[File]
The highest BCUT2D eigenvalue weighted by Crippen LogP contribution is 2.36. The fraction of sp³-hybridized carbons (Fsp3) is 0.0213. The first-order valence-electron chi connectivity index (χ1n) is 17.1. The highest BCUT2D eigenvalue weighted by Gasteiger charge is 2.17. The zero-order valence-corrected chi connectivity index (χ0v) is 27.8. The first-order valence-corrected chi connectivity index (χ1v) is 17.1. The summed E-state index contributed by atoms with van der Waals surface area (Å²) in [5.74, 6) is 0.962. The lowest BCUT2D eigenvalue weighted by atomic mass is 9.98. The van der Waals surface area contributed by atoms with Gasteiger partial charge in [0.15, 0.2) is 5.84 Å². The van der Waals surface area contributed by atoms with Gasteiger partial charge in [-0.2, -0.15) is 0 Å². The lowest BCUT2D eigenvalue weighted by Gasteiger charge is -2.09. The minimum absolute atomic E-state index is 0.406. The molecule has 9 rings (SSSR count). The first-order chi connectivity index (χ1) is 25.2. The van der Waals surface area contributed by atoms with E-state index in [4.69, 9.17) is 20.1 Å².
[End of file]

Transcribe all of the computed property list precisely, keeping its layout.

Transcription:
The highest BCUT2D eigenvalue weighted by Crippen LogP contribution is 2.36. The fraction of sp³-hybridized carbons (Fsp3) is 0.0213. The first-order valence-electron chi connectivity index (χ1n) is 17.1. The highest BCUT2D eigenvalue weighted by Gasteiger charge is 2.17. The zero-order valence-corrected chi connectivity index (χ0v) is 27.8. The first-order valence-corrected chi connectivity index (χ1v) is 17.1. The summed E-state index contributed by atoms with van der Waals surface area (Å²) in [5.74, 6) is 0.962. The lowest BCUT2D eigenvalue weighted by atomic mass is 9.98. The van der Waals surface area contributed by atoms with Gasteiger partial charge in [0.15, 0.2) is 5.84 Å². The van der Waals surface area contributed by atoms with Gasteiger partial charge in [-0.2, -0.15) is 0 Å². The lowest BCUT2D eigenvalue weighted by Gasteiger charge is -2.09. The minimum absolute atomic E-state index is 0.406. The molecule has 9 rings (SSSR count). The first-order chi connectivity index (χ1) is 25.2. The van der Waals surface area contributed by atoms with E-state index in [4.69, 9.17) is 20.1 Å².